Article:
In-memory processing, predictive analytics, and data automation will be some of the hottest topics in analytics in the new year.
In 2019, enterprise demands rose for real-time and near real-time analytics, and data continued to expand its role in everyday business operations and decision-making. Enterprises will continue to build on these trends in 2020, and that will drive analytics vendors to add new capabilities and expand their offerings.
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Here are eight key trends for analytics in 2020.
In-memory costs are decreasing, and this will drive more analytics to real-time environments. The demand for real-time or near real-time analytics will require fast CPUs and in-memory processing.
Companies want the ability to instantaneously respond to online sales activities, alerts about their production infrastructures, or sudden changes in financial markets and portfolios.
Voice-based applications and analytics have not moved rapidly over the past few years, given the challenges of trying to capture different voice intonations and accents with accurate natural language recognition. The good news is that natural language recognition, interpretation, and mechanics have greatly improved--to the point where more analytics queries can be posed by voice command.
This is ideal in fast-paced environments like warehouse yards and logistics and in other situations that require employees to work hands-free. Natural-language processing also works well for executives and managers who want to get data by using voice commands from their mobile devices.
Spreadsheets have been instrumental in getting companies engaged in analytics, but many companies are at an inflection point where their data and the complexity of their analytics queries are surpassing the capabilities of the common spreadsheet.
I predict graph analytics will gain traction in 2020. With graph analytics, companies can easily determine the connections between many different data points--even those that at first do not appear to be connected. Graph technology simplifies the task of linking people, places, times, and things, and can speed times to market for business insights.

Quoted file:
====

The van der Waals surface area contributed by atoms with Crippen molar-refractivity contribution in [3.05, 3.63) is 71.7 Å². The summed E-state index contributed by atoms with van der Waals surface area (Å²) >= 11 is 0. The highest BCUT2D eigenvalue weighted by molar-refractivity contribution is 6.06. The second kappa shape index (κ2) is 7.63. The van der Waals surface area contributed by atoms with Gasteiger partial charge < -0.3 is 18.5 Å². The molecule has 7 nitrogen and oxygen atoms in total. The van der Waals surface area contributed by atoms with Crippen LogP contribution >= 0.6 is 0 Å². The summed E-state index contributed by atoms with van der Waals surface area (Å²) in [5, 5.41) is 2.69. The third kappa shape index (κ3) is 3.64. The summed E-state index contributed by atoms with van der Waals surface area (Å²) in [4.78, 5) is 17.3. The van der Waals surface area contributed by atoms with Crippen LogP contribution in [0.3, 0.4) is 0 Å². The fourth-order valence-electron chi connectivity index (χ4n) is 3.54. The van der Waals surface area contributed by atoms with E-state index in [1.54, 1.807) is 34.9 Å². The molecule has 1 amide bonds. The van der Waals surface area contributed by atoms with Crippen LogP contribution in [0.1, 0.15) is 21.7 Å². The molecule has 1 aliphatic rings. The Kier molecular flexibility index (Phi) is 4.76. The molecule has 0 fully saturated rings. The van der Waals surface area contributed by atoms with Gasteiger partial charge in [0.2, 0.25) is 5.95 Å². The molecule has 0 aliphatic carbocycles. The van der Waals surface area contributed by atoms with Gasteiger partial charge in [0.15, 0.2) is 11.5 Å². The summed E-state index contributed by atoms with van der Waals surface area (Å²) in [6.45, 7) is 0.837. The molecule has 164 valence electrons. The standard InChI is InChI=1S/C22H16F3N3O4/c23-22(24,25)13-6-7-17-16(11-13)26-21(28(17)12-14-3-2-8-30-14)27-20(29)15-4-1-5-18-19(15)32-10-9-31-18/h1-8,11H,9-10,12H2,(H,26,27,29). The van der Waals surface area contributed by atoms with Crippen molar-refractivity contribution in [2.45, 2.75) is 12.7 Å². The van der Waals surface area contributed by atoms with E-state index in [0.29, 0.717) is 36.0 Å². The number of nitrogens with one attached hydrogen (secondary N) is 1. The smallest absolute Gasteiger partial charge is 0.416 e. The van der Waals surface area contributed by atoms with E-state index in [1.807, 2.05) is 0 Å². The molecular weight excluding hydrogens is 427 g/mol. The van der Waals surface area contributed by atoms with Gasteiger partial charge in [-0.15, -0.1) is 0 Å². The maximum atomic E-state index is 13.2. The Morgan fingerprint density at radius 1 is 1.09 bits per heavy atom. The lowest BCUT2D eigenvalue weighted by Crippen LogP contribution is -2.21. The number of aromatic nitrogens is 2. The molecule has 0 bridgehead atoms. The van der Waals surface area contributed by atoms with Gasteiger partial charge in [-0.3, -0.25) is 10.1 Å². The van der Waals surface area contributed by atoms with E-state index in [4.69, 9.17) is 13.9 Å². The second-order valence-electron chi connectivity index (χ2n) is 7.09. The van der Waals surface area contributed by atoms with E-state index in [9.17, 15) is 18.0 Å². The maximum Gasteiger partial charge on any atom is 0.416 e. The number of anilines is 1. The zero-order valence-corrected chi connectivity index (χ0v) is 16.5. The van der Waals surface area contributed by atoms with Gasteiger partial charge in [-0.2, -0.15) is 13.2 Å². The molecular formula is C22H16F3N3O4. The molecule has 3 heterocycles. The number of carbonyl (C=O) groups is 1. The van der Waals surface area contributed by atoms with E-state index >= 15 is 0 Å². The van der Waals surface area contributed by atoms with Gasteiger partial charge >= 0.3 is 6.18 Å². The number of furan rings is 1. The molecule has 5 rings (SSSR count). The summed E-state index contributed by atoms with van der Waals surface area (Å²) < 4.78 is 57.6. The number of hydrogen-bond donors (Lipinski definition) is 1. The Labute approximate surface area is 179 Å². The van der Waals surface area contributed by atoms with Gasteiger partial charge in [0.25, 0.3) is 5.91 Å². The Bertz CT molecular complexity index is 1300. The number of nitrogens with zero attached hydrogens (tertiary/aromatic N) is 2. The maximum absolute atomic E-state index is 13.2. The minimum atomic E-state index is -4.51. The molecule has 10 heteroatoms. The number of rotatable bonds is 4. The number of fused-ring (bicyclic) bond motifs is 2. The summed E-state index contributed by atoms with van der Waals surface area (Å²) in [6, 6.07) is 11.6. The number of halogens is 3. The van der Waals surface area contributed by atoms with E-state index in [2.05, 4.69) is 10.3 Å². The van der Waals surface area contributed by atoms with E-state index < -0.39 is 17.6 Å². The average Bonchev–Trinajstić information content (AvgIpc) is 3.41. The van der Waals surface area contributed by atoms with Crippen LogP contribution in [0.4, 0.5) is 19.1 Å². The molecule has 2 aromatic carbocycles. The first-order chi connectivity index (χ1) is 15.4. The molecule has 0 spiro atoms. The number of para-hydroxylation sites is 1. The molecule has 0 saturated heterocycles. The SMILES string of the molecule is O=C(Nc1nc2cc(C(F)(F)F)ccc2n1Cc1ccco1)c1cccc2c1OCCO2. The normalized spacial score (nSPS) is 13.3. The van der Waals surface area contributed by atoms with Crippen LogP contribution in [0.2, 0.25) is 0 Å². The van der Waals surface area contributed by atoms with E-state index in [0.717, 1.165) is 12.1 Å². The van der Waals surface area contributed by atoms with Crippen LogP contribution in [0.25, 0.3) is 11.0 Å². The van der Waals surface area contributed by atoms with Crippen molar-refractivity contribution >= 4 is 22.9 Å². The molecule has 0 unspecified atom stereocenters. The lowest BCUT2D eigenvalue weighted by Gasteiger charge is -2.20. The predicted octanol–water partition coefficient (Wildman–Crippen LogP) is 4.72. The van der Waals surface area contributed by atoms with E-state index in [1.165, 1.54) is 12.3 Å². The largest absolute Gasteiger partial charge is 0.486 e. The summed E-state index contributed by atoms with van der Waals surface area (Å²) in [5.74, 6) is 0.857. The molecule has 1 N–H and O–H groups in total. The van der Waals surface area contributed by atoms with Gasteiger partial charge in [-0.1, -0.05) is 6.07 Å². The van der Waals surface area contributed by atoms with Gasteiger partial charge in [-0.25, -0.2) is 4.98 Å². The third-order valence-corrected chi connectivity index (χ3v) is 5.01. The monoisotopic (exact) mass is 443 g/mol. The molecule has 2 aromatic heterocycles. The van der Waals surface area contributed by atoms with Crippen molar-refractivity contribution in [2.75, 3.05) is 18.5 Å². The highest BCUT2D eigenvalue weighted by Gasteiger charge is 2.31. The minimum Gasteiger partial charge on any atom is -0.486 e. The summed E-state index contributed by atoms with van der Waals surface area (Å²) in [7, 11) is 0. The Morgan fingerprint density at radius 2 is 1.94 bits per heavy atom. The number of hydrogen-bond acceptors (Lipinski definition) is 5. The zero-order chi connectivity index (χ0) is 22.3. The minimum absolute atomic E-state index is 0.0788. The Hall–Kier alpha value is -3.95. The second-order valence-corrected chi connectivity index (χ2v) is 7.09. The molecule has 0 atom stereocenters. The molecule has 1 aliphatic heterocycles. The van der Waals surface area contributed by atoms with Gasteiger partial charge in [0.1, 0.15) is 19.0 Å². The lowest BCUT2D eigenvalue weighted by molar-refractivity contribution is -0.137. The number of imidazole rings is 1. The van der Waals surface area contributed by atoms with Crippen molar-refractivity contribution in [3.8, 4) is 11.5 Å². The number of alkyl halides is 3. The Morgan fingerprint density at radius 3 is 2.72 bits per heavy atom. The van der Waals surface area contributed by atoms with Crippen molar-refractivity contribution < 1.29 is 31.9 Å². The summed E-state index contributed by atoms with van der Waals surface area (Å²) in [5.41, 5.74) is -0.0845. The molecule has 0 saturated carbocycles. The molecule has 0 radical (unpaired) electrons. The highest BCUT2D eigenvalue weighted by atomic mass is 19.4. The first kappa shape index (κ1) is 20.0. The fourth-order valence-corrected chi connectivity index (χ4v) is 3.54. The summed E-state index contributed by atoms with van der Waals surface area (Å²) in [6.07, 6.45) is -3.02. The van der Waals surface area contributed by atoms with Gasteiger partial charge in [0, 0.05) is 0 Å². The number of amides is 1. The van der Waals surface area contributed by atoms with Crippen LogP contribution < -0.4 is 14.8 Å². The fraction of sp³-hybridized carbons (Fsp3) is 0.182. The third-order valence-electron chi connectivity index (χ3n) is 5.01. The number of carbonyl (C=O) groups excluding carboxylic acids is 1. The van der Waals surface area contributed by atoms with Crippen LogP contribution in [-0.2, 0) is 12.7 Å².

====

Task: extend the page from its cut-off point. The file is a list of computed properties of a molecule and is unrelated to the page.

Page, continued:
Businesses and IT departments will begin to look at their analytics apps in the same light that they look at their traditional transactional apps. IT will develop life-cycle management policies and procedures for analytics--beginning with application development and testing, and extending to launch, support, backup, and disaster recovery.
Corporate IT and data science departments will begin to integrate the various pieces of analytics into an organized whole. There is the baseline of rudimentary analytics, and then there is the possibility of augmenting these analytics with machine-generated data queries through artificial intelligence (AI) and machine learning (ML). Both AI and ML "learn" from data analytics repositories by observing repetitive patterns of data, processing, and outcomes, and then posing derivative queries from what is learned. AI and ML will augment--not replace--human creativity in terms of framing unique analytics queries. Because AI/ML can rapidly perceive repetitive patterns, they may be able to deliver faster times to market for certain business insights.
In 2019, companies continued to use analytics to gain an understanding of historical and current situations. In 2020, there will be a shift toward more predictive analytics to assess future economic conditions, risk areas, climate trends, infrastructure maintenance, and investment needs.
With "dirty data" costing the US economy $3.1 trillion a year and data scientists spending up to 80% of their time cleaning and preparing data, enterprises want data automation that can eliminate human involvement in these painstaking operations. This will make data scientists' time more productive, and speed time to market for analytics, which can obtain properly prepared and vetted data sooner.
IoT solutions providers have primarily focused on equipping their own tools with analytics, but companies will want more. In 2020, IoT analytics will move toward a more holistic approach. Next year will be a "step off" point toward unifying the streams of IoT analytics, and input companies are getting into an integrated IoT grid that more closely reflects actual enterprise operations.